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New Zealand

Water treatment plant closed due to fear of chemical contamination

Toxic PFAS shut down Onehunga water treatment plant in response to ‘very low’ health risks.
Photo: LDR / Chloe Langford

Contamination of drinking water with stealthy chemicals is hampering Auckland’s efforts to cope with drought and increasing water demand.

The city has increased its water supply capacity since the 2020 drought, but is now missing some of it after the Onehunga water treatment plant was shut down by toxic PFAS because the health risk is “very low.”

This consumes 18 million liters per day from the system.

According to Watercare’s internal memo, this means moving forward with plans to extract more water from the Waikato River under the new agreement.

“Removal of Onehunga will significantly reduce headroom during peak summer demand,” the September memo said. Please read the documentation here.

“The impact on annual droughts will be less pronounced, but it will increase operating costs.

“Another knock-on effect is the need to raise drought trigger levels.”

Drought limits take effect sooner if you have a rift.

Watercare told RNZ that when the next level is reviewed, the rise will be a modest amount, about 0.2%. It said

Watercare told RNZ.

PFAS, Known as the “eternal chemical” because it stays in nature and accumulates in the bodyhas become a headache for water authorities in many countries.

Contamination with firefighting foam containing banned chemicals has caused Manawatu to Install a $12 million new water system in Ohakea this year.

Since 2020, Watercare has spent over $200 million on drought-fighting systems.

But that report, released under LGOIMA, warned of rising operating and capital costs in the coming years.

“Early access to Waikato” will lead to “increased operational costs,” the memo said.

Chief Operating Officer Mark Boone approved the shutdown of Onehunga on October 17, writing:

“Consider the network improvements (potential capital expenditures) needed to improve resilience.

“Based on the timeframe in which the Onehunga WTP will be OOS, [out of service] It may be wise to undertake this task. ”

“More production capacity”

But Watercare says it continues to have more capacity than it did before the 2020 drought, allowing Aucklanders to use water more efficiently.

A spokeswoman said: “We are confident that the actions we are taking to mitigate the issue will remove any risk to the reliability of Auckland’s water supply.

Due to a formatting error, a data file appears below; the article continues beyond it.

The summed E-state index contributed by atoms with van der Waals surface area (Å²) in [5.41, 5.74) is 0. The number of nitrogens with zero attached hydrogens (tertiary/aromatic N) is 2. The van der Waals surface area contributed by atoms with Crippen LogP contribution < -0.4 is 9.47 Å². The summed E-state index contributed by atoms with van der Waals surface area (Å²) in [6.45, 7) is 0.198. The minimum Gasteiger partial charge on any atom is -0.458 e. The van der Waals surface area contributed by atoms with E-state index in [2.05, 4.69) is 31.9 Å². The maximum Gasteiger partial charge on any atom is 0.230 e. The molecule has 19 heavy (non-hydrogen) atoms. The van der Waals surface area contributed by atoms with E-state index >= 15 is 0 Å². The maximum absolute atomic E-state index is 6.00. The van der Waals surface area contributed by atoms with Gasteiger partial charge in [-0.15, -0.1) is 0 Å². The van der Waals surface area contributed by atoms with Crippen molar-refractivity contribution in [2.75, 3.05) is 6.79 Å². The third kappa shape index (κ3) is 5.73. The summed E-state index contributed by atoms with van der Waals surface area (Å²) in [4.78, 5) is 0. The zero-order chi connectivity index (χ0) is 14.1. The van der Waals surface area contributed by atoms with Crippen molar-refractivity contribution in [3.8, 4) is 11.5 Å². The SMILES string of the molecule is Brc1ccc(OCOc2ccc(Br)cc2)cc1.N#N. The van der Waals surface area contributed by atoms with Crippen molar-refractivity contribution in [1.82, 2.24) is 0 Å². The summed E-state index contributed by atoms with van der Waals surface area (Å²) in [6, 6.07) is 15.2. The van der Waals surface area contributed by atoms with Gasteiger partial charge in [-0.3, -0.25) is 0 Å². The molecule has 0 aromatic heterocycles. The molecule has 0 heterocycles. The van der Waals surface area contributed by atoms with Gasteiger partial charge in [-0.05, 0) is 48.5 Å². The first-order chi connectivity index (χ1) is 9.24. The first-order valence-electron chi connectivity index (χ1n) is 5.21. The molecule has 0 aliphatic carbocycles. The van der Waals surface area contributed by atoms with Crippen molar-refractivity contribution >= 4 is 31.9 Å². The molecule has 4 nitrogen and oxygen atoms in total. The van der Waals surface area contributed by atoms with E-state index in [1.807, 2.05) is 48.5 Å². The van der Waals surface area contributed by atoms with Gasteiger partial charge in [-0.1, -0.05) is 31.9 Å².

The Pukekohe and Waitakere treatment plants added 12 million liters per day (MLD) of capacity. And soon it was planned to open a 12 MLD plant in Papakura.

Built a 50+MLD plant as part of doubling water withdrawals from the Waikato River to up to 300MLD this year during the 2020 drought.

A spokesperson said, “We are currently seeking confirmation of availability of quotas this summer, if needed.”

According to the report, Watercare closed Onehunga out of great caution not to “undermine customer confidence” despite receiving encouraging health advice about PFAS.

Trace amounts of man-made chemicals were detected in 2018.

Subsequent monthly inspections detected four high water levels since 2019.

With those caps in effect last month, Watercare was forced to decide whether to close Onehunga.

‘do nothing’

One option was to “do nothing”. “This results in treated water from Onehunga’s supply being non-compliant at times.”

“The current problem we face is our inability to predict current trends,” said the report.

“So by the time the sample is taken, the water has already been consumed by the customer.”

It had its eye on Three Waters.

“Despite the risk to human health from intermittent overages…so low that customers may still be concerned, intermittent non-compliance is a major concern for Onehunga water supply and water care. customers’ confidence in the safety of

“This could come at a time when water care is receiving more attention due to ongoing reforms.”

Nearly all New Zealanders have trace amounts of PFAS in their blood.

Long-term high exposure is associated with decreased immune response, dyslipidemia, decreased birth weight, and effects on liver enzymes. Research continues into its effects on kidney cancer, testicular cancer, breast cancer, pre-eclampsia, thyroid disease, and ulcerative colitis.

PFAS polluters have paid hundreds of millions of dollars to settle lawsuits in the United States.

ESR Report to Watercare read the documentation here In October, it concluded that the levels were “unlikely to cause direct adverse health effects” and “not likely to contribute to significant health impacts in the population.”

Infants were at high risk, it said.

“Information on possible dietary exposure to these compounds in New Zealand is uncertain, and the (limited) data showing the PFAS burden in New Zealanders is high enough to justify reducing exposure. , recommends further investigation into this water pollution,” ESR said.

No easy and cheap fix.

Watercare reportedly first started trying to find a way to treat PFAS in 2018, but it’s still not there.

The cost comes not only from trying to find a way to remove it, but also from having to strengthen the resilience of the water supply in the meantime.

Residents and businesses in Onehunga are now supplied with fluoridated water from the city’s water network.

https://www.rnz.co.nz/news/national/480552/water-plant-shut-down-over-fears-of-chemical-contamination Water treatment plant closed due to fear of chemical contamination

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